Monday, June 27, 2011

Writing Successful Transitions

It's our pleasure to feature a post from Angela Ackerman. I first saw the article over on Robyn Lucas's blog.Angela  is a kidlit writer represented by Jill Corcoran of the Herman Agency. Her blog, The Bookshelf Muse, is home to several Descriptive Thesaurus Collections for writers, including an Emotion Thesaurus, which lists the physical actions for over 40 different emotions.
 If you find this post valuable, let Angela know by leaving a comment.-Ruby Johnson

Angela Ackerman
by Angela Ackerman

Writing itself is change, and within story structure, transitions are key to keeping things moving.
It isn't just about getting your character from scene to scene, it's also is about communicating ideas and making sure there's a smooth flow from one piece of information to the next.

Without deft transitions, the manuscript flow becomes herky-jerky. Characters seem to leap about in time and space, plot points can get dropped and instead of riding down the flowing river of the writer's consciousness with a pina colada in hand, the reader is riding shotgun in Monster Truck Crash Rally Death Match with an icy beverage all over their lap.

So how do we kick ass and take names as far as learning to transition well?

 MOVEMENTS.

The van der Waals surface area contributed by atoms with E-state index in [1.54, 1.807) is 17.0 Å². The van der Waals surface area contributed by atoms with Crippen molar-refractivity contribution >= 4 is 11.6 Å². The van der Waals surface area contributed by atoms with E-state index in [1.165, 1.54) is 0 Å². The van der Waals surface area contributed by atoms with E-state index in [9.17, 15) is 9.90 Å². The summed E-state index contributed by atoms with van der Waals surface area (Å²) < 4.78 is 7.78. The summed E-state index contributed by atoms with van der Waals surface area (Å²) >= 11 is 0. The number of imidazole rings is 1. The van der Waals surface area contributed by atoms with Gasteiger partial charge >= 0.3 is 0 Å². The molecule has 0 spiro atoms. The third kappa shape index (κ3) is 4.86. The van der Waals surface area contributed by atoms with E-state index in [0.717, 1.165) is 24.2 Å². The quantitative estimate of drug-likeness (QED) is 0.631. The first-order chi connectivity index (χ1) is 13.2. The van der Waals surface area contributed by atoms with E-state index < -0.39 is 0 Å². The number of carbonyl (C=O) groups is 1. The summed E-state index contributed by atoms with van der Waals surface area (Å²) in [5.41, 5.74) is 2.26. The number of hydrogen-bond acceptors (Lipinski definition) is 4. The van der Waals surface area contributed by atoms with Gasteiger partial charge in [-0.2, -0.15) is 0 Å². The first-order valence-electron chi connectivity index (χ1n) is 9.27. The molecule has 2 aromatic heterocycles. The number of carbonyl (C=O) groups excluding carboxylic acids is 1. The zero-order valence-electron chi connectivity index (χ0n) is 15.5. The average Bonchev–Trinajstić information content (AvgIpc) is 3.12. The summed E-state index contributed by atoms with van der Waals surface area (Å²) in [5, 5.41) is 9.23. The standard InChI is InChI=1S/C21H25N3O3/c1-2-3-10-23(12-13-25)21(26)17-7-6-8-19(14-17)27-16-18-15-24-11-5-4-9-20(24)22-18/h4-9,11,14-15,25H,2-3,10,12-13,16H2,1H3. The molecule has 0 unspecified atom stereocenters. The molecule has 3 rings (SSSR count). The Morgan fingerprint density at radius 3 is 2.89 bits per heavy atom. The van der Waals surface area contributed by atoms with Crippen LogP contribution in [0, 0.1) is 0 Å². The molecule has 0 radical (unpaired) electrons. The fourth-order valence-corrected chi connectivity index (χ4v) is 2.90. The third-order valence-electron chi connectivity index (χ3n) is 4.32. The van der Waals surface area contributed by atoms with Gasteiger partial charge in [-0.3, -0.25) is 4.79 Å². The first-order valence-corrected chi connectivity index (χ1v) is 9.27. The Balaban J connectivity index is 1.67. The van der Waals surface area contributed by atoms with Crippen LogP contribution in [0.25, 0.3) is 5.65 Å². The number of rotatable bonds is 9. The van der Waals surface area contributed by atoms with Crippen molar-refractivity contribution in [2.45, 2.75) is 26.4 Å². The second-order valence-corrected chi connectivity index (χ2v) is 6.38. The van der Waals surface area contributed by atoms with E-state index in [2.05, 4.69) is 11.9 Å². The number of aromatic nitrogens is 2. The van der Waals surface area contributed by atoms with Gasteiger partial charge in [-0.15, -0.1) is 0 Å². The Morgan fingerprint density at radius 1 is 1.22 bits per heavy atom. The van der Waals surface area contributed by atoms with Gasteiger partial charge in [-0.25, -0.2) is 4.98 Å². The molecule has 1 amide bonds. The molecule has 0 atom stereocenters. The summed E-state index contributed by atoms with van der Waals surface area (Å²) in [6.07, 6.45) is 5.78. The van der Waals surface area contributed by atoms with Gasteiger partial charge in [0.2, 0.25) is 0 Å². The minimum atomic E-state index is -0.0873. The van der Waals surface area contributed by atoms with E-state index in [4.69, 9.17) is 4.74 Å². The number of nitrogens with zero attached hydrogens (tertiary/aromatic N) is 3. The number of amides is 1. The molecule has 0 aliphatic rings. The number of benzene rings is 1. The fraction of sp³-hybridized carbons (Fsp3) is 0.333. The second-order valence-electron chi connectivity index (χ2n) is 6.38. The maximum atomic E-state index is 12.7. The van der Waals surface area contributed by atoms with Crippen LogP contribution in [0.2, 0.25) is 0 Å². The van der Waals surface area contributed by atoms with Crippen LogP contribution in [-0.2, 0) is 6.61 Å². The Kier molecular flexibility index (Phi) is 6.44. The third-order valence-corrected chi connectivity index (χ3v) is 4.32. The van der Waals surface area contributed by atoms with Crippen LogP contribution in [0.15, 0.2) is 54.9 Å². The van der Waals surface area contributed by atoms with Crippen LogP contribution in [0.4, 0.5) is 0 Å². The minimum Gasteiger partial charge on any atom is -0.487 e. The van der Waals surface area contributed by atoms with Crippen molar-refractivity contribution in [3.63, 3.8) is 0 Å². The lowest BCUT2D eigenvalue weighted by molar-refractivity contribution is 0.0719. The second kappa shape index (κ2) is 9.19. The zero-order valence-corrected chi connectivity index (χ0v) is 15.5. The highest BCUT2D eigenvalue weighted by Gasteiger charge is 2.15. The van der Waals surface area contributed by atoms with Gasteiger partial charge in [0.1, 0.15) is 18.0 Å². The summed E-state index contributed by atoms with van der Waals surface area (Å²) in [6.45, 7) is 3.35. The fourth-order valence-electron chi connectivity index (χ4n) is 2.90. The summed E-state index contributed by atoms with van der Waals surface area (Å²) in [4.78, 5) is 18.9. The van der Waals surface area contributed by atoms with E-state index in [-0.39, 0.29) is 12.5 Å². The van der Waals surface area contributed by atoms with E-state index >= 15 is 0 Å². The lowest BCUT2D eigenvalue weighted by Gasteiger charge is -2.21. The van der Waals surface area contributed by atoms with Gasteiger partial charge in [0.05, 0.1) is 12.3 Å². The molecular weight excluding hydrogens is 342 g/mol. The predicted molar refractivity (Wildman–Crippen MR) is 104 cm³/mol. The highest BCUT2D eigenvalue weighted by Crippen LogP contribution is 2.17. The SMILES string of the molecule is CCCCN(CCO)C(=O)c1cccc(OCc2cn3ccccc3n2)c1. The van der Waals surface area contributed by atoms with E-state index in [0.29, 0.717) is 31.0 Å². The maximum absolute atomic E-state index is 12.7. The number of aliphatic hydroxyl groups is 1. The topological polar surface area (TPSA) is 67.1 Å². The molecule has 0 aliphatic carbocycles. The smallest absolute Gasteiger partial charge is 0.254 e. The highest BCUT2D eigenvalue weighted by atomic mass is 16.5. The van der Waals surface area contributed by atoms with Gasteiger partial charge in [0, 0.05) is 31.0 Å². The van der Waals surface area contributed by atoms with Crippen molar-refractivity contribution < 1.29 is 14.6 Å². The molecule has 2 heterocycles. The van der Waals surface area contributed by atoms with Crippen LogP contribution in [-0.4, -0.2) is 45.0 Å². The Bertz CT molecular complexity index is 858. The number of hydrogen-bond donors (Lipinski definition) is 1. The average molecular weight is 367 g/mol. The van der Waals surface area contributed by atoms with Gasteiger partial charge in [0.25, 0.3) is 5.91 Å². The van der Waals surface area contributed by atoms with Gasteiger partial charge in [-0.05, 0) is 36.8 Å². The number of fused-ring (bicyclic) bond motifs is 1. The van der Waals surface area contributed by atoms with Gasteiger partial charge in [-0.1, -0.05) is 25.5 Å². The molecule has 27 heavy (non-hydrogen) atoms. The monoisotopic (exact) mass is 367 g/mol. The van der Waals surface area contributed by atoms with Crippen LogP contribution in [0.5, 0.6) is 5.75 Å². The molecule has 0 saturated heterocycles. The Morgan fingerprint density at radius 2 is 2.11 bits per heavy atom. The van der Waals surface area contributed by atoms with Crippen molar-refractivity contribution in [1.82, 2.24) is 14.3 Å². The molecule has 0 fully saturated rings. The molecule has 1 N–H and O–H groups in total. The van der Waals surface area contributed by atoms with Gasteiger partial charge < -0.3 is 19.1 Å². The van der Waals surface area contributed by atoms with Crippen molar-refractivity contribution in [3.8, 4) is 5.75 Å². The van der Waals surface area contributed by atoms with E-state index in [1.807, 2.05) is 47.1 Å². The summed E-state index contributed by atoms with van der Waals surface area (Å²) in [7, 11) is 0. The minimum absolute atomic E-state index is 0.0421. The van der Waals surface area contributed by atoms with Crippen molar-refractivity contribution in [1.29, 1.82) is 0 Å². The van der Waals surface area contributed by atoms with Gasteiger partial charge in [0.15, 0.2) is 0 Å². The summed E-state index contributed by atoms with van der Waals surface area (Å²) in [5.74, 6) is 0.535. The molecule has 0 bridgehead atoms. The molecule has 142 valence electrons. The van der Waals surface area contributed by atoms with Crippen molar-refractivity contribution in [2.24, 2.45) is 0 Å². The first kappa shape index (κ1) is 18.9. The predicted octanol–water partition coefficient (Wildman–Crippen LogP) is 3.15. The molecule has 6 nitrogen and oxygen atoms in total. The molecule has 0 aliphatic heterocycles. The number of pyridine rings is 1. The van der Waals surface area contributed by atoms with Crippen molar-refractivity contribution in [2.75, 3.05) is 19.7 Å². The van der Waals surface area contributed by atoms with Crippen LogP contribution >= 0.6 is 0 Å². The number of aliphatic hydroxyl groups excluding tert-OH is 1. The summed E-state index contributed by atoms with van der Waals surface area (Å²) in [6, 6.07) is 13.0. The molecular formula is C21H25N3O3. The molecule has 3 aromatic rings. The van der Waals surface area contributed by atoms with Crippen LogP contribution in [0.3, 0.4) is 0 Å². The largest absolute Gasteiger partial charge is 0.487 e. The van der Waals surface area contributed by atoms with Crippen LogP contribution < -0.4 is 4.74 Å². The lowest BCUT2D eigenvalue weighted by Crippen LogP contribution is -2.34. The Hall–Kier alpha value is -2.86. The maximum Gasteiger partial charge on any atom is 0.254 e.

The plot and characters should always be in motion. Every action, every thought, every emotion should all draw the reader forward, deeper into the story. As you write, always think movement. Are the stakes rising, are the characters acting? Does each piece of information deepen the reader's understanding of what is at stake, and what the character must face? Each sentence should form part of the picture, contribute and naturally lead to the next. I'm not just talking sentence structure here, I'm talking about substance. Each word, phrase and idea must not be wasted. Select each one carefully, with intent. This will create a natural and compelling flow.

Transitioning Between Scenes
Not every scene ends with a chapter break, so we need to have a little bag of tricks to get characters from one place to the next. First and foremost, always know where the ending point of your scene is. Every scene should have a natural beginning, middle and end...the end being where the character resolves to take a new action or where he finds himself in worse trouble than at the start. We don't want those characters taking it easy, no sir. Bring on the hot irons of conflict & consequence!

TIP:
When starting a new scene, be quick about anchoring the reader in the setting and let them know who's viewpoint it is, especially if your book has two or more POV characters. Nothing turns a reader off faster than not knowing where they are, and who is speaking/narrating. A new scene should never feel like Musical Chairs--the reader should always know which POV they are experiencing.

Angela's Tricksy Bag of, erm, Tricks

Keep a Weather Eye on Your Story: This is an excellent way to show a passage of time and get the character moving. No one can hang out at the park for long on a wintery January morning, not unless hypothermia is on the menu. Ditto with a character noticing how the cloud cover is stealing the sun's heat, a storm is brewing or how the sun's position changes as it crosses the sky. When your character takes note, the reader does too. Time is fluid.